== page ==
South Cot approves environment code, bans open pit mining

KORONADAL CITY (MindaNews/10 June) – Five years after the provincial board of South Cotabato started deliberations on its environment code, Sangguniang Panlalawigan members finally approved on third and final reading the controversial law that, among others, prohibits open-pit mining in an area where a foreign-backed mining company is eyeing a huge mining operations.

Nine board members voted in favor of the code, one opposed and two abstained.

The move made the local Catholic church and other anti-mining allies happy, but put at risk the massive copper and gold venture by the foreign-backed Sagittarius Mines, Inc. which is doing exploratory work in the area and hoping to use the open-pit method.

Vice Gov. Eliordo U. Ogena, the SP’s presiding officer, said they hope to submit the code to Gov. Daisy P. Avance-Fuentes next week for its signing into ordinance, noting that the governor has the power to veto the bill.

The governor, however, said she will not veto the bill.

“The SP reflects the voices of the people, and they voted landslide to approve the environment code,” the outgoing governor said, promising to sign it before she leaves office on June 30.

The local Catholic church is ecstatic, saying the SP’s move was “divine intervention.”

“The decision of the Sangguniang Panlalawigan to approve the environment code that bans open pit mining is a good legacy to the people of South Cotabato and neighboring areas,” said Fr. Romeo Q. Catedral, social action director of the Diocese of Marbel.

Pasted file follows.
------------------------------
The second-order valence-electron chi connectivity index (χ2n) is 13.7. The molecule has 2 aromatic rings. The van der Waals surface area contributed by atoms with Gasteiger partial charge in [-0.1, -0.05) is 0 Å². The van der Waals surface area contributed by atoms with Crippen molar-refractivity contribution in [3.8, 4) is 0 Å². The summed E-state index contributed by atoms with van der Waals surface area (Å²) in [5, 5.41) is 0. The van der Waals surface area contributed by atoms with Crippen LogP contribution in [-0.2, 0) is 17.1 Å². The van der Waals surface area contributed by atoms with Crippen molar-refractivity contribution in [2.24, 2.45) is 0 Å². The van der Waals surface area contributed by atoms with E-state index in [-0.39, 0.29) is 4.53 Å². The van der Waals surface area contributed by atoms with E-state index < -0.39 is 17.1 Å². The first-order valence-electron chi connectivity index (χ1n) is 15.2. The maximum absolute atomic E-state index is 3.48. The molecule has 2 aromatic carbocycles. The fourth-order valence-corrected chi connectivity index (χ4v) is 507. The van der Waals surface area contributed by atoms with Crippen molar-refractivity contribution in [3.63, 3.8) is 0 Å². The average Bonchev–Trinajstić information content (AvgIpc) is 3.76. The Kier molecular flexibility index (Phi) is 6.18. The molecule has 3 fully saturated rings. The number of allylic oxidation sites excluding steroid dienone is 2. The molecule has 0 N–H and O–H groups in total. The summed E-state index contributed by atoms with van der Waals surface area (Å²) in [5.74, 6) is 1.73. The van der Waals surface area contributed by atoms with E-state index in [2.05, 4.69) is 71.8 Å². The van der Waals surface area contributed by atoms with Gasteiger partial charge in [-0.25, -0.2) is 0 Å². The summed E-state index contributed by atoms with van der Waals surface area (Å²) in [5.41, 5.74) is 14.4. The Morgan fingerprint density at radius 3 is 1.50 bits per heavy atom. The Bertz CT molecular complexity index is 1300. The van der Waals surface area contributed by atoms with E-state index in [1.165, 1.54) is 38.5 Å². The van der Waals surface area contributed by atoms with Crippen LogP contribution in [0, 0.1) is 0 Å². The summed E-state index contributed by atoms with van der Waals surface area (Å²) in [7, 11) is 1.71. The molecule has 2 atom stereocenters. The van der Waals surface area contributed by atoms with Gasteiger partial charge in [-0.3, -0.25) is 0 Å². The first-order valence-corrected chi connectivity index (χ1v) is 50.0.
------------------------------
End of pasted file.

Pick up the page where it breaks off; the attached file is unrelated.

The regional chapter of the Philippine Chamber of Commerce and Industry also praised the code, saying it was a victory to the province’s environmental cause. “Those who wish to engage in mining in South Cotabato would have to utilize other methods than open pit, which is considered the cheapest but most destructive to the environment,” said Allan D. Yaphockun, the chamber’s regional governor.

Tampakan town in South Cotabato is at the center of rich resources, particularly copper and gold deposits, that Sagittarius has been pursuing for development. The Tampakan project is touted as the largest undeveloped copper resources in Southeast Asia.

But John B. Arnaldo, Sagittarius corporate communications manager, said the provincial ban on open pit mining “won’t have a bearing in as far as the plans of the company to pursue the Tampakan project” is concerned. He stressed that the Philippine Mining Act, or Republic Act 7942, allows open pit mining. “A local law cannot supersede a national law,” he pointed out earlier.

Sagittarius’s 40-percent controlling equity in the Tampakan project is held by Xstrata Copper, the world’s fourth largest copper producer, with 62.5 percent, while the rest is owned by Australian firm Indophil Resources NL.

The 60-percent non-controlling equity shareholders of Sagittarius are the Tampakan Mining Corp. and Southcot Mining Corp., known as the Tampakan Group of Companies.

Indophil is in negotiations with Zijin Mining Group Co. Ltd, China’s largest gold producer and third largest copper producer, for the acquisition of its interest in the Tampakan project, which also straddles the towns of Columbio in Sultan Kudarat and Kiblawan in Davao del Sur.

Based on Sagittarius’s latest resource estimates, the Tampakan project involves 2.4 billion tons of minerals, containing 13.5 million tons of copper and 15.8 million ounces of gold. (MindaNews)